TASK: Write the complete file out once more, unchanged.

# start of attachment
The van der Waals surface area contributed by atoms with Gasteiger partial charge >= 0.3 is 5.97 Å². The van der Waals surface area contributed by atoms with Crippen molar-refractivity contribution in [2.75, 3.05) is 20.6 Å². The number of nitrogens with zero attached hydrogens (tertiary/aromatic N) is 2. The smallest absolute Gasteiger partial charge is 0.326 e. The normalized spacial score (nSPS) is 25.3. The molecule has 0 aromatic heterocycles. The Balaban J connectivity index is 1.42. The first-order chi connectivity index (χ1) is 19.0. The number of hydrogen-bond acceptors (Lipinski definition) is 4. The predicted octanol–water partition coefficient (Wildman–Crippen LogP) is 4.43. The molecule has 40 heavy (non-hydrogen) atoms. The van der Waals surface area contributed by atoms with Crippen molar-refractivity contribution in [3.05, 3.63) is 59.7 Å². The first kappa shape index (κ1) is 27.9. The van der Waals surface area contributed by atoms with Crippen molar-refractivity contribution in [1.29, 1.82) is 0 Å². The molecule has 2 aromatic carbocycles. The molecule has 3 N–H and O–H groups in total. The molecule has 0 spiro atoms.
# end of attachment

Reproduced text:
The van der Waals surface area contributed by atoms with Gasteiger partial charge >= 0.3 is 5.97 Å². The van der Waals surface area contributed by atoms with Crippen molar-refractivity contribution in [2.75, 3.05) is 20.6 Å². The number of nitrogens with zero attached hydrogens (tertiary/aromatic N) is 2. The smallest absolute Gasteiger partial charge is 0.326 e. The normalized spacial score (nSPS) is 25.3. The molecule has 0 aromatic heterocycles. The Balaban J connectivity index is 1.42. The first-order chi connectivity index (χ1) is 19.0. The number of hydrogen-bond acceptors (Lipinski definition) is 4. The predicted octanol–water partition coefficient (Wildman–Crippen LogP) is 4.43. The molecule has 40 heavy (non-hydrogen) atoms. The van der Waals surface area contributed by atoms with Crippen molar-refractivity contribution in [3.05, 3.63) is 59.7 Å². The first kappa shape index (κ1) is 27.9. The van der Waals surface area contributed by atoms with Crippen molar-refractivity contribution in [1.29, 1.82) is 0 Å². The molecule has 2 aromatic carbocycles. The molecule has 3 N–H and O–H groups in total. The molecule has 0 spiro atoms.